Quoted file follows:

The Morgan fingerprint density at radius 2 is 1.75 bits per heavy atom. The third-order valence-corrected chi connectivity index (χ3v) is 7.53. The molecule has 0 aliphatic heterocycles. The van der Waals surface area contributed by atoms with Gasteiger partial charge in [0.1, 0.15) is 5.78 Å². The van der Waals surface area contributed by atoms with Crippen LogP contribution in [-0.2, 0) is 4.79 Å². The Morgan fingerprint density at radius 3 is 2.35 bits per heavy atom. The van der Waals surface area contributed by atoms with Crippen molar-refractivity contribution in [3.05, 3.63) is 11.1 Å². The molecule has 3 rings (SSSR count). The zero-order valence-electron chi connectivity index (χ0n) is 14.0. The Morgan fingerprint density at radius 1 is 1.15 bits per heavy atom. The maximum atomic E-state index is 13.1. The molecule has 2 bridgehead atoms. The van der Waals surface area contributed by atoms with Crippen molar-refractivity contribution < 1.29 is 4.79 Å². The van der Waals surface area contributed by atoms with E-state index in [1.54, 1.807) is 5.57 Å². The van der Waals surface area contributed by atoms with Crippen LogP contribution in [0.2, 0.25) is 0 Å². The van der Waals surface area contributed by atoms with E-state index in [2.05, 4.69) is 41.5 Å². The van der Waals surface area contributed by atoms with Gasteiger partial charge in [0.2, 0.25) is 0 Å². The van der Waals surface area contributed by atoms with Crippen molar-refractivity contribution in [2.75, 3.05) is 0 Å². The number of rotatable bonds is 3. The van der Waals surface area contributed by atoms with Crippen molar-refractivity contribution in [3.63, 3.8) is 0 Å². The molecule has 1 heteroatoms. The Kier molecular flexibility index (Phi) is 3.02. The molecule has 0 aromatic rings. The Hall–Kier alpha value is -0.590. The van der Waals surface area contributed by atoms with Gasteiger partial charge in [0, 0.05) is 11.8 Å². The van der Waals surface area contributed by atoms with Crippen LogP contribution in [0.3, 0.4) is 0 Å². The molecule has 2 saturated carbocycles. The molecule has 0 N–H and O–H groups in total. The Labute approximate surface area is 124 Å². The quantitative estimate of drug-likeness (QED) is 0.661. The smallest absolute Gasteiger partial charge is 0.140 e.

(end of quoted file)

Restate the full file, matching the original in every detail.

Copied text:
The Morgan fingerprint density at radius 2 is 1.75 bits per heavy atom. The third-order valence-corrected chi connectivity index (χ3v) is 7.53. The molecule has 0 aliphatic heterocycles. The van der Waals surface area contributed by atoms with Gasteiger partial charge in [0.1, 0.15) is 5.78 Å². The van der Waals surface area contributed by atoms with Crippen LogP contribution in [-0.2, 0) is 4.79 Å². The Morgan fingerprint density at radius 3 is 2.35 bits per heavy atom. The van der Waals surface area contributed by atoms with Crippen molar-refractivity contribution in [3.05, 3.63) is 11.1 Å². The molecule has 3 rings (SSSR count). The zero-order valence-electron chi connectivity index (χ0n) is 14.0. The Morgan fingerprint density at radius 1 is 1.15 bits per heavy atom. The maximum atomic E-state index is 13.1. The molecule has 2 bridgehead atoms. The van der Waals surface area contributed by atoms with Crippen molar-refractivity contribution < 1.29 is 4.79 Å². The van der Waals surface area contributed by atoms with E-state index in [1.54, 1.807) is 5.57 Å². The van der Waals surface area contributed by atoms with Crippen LogP contribution in [0.2, 0.25) is 0 Å². The van der Waals surface area contributed by atoms with E-state index in [2.05, 4.69) is 41.5 Å². The van der Waals surface area contributed by atoms with Gasteiger partial charge in [0.2, 0.25) is 0 Å². The van der Waals surface area contributed by atoms with Crippen molar-refractivity contribution in [2.75, 3.05) is 0 Å². The number of rotatable bonds is 3. The van der Waals surface area contributed by atoms with Crippen molar-refractivity contribution in [3.63, 3.8) is 0 Å². The molecule has 1 heteroatoms. The Kier molecular flexibility index (Phi) is 3.02. The molecule has 0 aromatic rings. The Hall–Kier alpha value is -0.590. The van der Waals surface area contributed by atoms with Gasteiger partial charge in [0, 0.05) is 11.8 Å². The van der Waals surface area contributed by atoms with Crippen LogP contribution in [0.3, 0.4) is 0 Å². The molecule has 2 saturated carbocycles. The molecule has 0 N–H and O–H groups in total. The Labute approximate surface area is 124 Å². The quantitative estimate of drug-likeness (QED) is 0.661. The smallest absolute Gasteiger partial charge is 0.140 e.